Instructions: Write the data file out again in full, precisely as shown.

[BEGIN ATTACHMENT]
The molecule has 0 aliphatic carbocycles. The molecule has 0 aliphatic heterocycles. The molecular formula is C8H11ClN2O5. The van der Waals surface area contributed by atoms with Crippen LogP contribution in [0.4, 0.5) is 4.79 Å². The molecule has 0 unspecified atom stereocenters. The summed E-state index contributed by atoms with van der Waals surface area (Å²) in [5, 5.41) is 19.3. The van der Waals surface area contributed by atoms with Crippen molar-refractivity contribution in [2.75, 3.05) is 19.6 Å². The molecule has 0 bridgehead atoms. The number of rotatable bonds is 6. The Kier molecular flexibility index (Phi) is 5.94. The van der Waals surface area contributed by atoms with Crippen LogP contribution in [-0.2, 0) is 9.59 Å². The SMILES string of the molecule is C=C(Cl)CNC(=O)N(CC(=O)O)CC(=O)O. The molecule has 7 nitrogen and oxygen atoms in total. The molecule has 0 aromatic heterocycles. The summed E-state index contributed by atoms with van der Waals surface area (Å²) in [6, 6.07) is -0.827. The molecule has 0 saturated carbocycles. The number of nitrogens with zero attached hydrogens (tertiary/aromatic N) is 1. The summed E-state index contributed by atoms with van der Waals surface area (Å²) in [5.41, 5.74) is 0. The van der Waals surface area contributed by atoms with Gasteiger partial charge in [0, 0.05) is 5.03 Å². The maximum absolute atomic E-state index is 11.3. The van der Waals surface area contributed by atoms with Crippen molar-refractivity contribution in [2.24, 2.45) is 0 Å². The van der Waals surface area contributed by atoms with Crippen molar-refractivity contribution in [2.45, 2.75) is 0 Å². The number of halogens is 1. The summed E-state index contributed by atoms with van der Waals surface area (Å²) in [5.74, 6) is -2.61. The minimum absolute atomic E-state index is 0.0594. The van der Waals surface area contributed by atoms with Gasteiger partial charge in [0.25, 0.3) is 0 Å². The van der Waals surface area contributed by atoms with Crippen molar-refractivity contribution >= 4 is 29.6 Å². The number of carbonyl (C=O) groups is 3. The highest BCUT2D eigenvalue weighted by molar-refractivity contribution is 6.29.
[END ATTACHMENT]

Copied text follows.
The molecule has 0 aliphatic carbocycles. The molecule has 0 aliphatic heterocycles. The molecular formula is C8H11ClN2O5. The van der Waals surface area contributed by atoms with Crippen LogP contribution in [0.4, 0.5) is 4.79 Å². The molecule has 0 unspecified atom stereocenters. The summed E-state index contributed by atoms with van der Waals surface area (Å²) in [5, 5.41) is 19.3. The van der Waals surface area contributed by atoms with Crippen molar-refractivity contribution in [2.75, 3.05) is 19.6 Å². The molecule has 0 bridgehead atoms. The number of rotatable bonds is 6. The Kier molecular flexibility index (Phi) is 5.94. The van der Waals surface area contributed by atoms with Crippen LogP contribution in [-0.2, 0) is 9.59 Å². The SMILES string of the molecule is C=C(Cl)CNC(=O)N(CC(=O)O)CC(=O)O. The molecule has 7 nitrogen and oxygen atoms in total. The molecule has 0 aromatic heterocycles. The summed E-state index contributed by atoms with van der Waals surface area (Å²) in [6, 6.07) is -0.827. The molecule has 0 saturated carbocycles. The number of nitrogens with zero attached hydrogens (tertiary/aromatic N) is 1. The summed E-state index contributed by atoms with van der Waals surface area (Å²) in [5.41, 5.74) is 0. The van der Waals surface area contributed by atoms with Gasteiger partial charge in [0, 0.05) is 5.03 Å². The maximum absolute atomic E-state index is 11.3. The van der Waals surface area contributed by atoms with Crippen molar-refractivity contribution in [2.24, 2.45) is 0 Å². The van der Waals surface area contributed by atoms with Crippen molar-refractivity contribution in [2.45, 2.75) is 0 Å². The number of halogens is 1. The summed E-state index contributed by atoms with van der Waals surface area (Å²) in [5.74, 6) is -2.61. The minimum absolute atomic E-state index is 0.0594. The van der Waals surface area contributed by atoms with Gasteiger partial charge in [0.25, 0.3) is 0 Å². The van der Waals surface area contributed by atoms with Crippen molar-refractivity contribution >= 4 is 29.6 Å². The number of carbonyl (C=O) groups is 3. The highest BCUT2D eigenvalue weighted by molar-refractivity contribution is 6.29.